Heel Pain is one of the most common conditions treated by podiatrists. It is often a message from the body that something is in need of medical attention. Pain occurs right after an injury or early in an illness may play a protective role, often warning us about damage we have suffered.
Who gets heel pain?
The greatest incidence of heel pain is seen in middle-aged men and women. It is also seen in those who take part in regular sporting activities and those significantly overweight and on their feet a lot. Heel pain can also occur in children, usually between 8 and 13, as they become increasingly active in sporting activities.
The causes if heel pain
It is thought that higher arches or flatter arches, or feet that roll in too much are causes of heel pain. This can place too much stress on the heel bone and the soft tissues attached to it.
Systemic diseases such as arthritis and diabetes can also contribute to heel pain.
One factor sometimes associated with heel pain is the heel spur, a bony growth under the heel bone. There are no visible features on the heel, but a deep painful spot can be found in or around the middle of the sole of the heel.
Approximately 10 per cent of the population may have heel spurs without any pain.
Heel spurs result from strain on the muscles of the foot. This may result from biomechanical imbalance, a condition occurring in many people.
Both heel pain and heel spurs are frequently associated with an inflammation of the long band of tissue that connects the heel and the ball of the foot. The inflammation of this arch area is called plantar fasciitis.
The inflammation may be aggravated by shoes that lack appropriate support, especially in the arch area, and by the chronic irritation that sometimes accompanies an athletic lifestyle.
Other causes of heel pain
- Excessive rolling in of the feet when walking.
- An inflamed bursa (bursitis), a small, irritated sack of fluid at the back of the heel.
- A neuroma (a nerve growth).
- Other soft tissue growths.
- Heel bumps or “pump bumps” a bone enlargement at the back of the heel bone.
- Bruises or stress fractures to the heel bone.
Overcoming the Problem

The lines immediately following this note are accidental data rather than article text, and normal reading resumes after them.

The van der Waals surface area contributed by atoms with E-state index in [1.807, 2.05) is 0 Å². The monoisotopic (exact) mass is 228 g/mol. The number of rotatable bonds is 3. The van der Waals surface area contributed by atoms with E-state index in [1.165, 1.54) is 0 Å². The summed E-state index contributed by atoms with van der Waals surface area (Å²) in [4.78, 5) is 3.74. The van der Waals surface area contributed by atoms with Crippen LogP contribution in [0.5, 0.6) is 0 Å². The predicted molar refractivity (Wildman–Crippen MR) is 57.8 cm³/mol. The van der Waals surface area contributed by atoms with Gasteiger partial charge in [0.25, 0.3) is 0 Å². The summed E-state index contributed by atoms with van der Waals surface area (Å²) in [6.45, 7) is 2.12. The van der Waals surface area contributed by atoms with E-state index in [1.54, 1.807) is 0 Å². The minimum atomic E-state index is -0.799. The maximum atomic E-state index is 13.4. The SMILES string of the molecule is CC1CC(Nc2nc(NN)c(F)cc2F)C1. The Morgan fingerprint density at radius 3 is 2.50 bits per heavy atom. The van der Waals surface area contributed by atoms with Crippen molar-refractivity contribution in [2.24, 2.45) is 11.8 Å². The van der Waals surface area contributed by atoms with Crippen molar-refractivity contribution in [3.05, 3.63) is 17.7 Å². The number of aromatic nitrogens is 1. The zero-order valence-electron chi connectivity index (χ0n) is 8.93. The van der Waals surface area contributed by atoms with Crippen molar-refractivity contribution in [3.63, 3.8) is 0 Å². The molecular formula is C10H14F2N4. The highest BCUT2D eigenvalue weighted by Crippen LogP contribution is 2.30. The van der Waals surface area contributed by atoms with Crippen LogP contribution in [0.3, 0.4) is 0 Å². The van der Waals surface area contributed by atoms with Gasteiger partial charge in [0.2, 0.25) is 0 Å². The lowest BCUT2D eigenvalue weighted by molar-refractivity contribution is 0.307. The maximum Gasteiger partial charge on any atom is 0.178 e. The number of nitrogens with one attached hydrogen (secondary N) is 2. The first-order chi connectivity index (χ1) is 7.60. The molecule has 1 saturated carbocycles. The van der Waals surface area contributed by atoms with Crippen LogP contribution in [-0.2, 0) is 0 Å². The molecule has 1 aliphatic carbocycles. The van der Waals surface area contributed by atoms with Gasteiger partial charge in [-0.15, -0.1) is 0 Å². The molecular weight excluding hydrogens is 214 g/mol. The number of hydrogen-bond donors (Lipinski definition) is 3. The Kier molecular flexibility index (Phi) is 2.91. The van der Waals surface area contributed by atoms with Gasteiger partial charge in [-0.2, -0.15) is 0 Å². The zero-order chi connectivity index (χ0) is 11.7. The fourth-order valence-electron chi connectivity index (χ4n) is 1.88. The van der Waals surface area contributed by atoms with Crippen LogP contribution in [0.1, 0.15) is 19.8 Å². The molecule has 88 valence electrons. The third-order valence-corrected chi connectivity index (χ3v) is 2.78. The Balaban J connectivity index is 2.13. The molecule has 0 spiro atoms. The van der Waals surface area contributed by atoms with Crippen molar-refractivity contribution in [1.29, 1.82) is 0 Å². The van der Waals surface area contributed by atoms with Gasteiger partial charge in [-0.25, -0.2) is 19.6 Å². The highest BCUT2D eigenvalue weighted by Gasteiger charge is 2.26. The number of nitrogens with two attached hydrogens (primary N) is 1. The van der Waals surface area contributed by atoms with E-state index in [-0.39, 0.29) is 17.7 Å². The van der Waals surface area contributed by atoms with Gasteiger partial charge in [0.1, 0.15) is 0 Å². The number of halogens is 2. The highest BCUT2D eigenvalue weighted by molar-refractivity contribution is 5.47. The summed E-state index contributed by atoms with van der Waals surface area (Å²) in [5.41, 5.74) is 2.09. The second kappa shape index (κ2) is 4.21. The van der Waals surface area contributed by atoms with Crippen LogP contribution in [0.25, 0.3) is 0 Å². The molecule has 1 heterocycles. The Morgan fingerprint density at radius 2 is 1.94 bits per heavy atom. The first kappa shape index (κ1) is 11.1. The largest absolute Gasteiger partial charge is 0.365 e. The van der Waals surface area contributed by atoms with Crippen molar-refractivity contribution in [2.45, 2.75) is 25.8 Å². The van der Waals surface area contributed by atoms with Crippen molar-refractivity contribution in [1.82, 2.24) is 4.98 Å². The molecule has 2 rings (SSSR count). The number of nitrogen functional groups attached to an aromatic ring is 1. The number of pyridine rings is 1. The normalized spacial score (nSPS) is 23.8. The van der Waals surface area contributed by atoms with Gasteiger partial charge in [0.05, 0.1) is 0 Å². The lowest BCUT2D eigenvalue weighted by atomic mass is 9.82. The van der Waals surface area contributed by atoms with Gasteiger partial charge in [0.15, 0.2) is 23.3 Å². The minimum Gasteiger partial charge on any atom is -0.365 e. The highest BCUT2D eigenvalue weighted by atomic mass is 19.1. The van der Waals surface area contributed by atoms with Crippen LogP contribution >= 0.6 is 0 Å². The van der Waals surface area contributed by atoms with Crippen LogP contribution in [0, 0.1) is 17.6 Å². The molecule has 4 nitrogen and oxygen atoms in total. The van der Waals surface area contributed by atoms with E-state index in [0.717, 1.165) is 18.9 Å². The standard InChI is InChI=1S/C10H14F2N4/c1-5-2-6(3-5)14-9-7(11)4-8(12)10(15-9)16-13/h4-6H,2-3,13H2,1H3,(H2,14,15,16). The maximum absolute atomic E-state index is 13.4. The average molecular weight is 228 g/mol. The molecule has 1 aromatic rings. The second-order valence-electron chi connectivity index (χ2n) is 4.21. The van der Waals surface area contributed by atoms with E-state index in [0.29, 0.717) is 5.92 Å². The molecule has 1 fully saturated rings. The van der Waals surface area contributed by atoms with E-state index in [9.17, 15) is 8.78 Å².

If pain and other symptoms of inflammation – redness, swelling, heat-persist, you should limit normal daily activities and see one of our podiatrists. Depending on the symptoms and presentations we may conduct an x-ray or ultrasound to look for heel spurs, fractures or any soft tissue abnormality such as excessive thickening of the plantar fascia.
Early treatment might involve exercise and shoe recommendations, taping or strapping and anti-inflammatory medications (such as voltaren or aspirin). Taping or strapping supports the foot, placing stressed muscles in a restful state and preventing stretching of the plantar fascia. Other physical therapies may also be used, including massage, dry needling ice-packs and ultrasounds.
These treatments will effectively treat the majority of heel and arch pain without the need for surgery.
Only relatively few cases of heel pain require further intervention such as cortisone injections, PRP (platelet rich plasma) injections, shock wave therapy, iontiopherisis or in very rare cases surgery. We can provide you with all the information you will need, and guide you on the best choice of treatment for your condition.
If required, surgery is usually for the removal of a spur, but also may involve release of the plantar fascia, removal of a bursa, or a removal of a neuroma or other soft-tissue growth.
Your recovery will depend on the cause of your heel pain and your individual health. If you are suffering with a heel spur or plantar fasciitis, it normally takes about six or eight weeks for a healthy individual to fully recover. That is when the injured area is fully rested or properly strapped.
Preventing future problems
Wear shoes that fit well – front, back and sides – and have shock-absorbent soles, rigid uppers and supportive heel counters. Do not wear shoes with excessive wear on the heels or soles.
Stretching and exercise
Prepare properly before exercising, warm up before running or walking and do some stretching exercises afterwards.
Pace yourself when you participate in athletic activities. If overweight, try non weight-bearing activities such as swimming or cycling.
We may also use taping and strapping to provide extra support for your foot. And prescribe orthotics (shoe insoles) either off the shelf or custom made for your foot depending on your needs.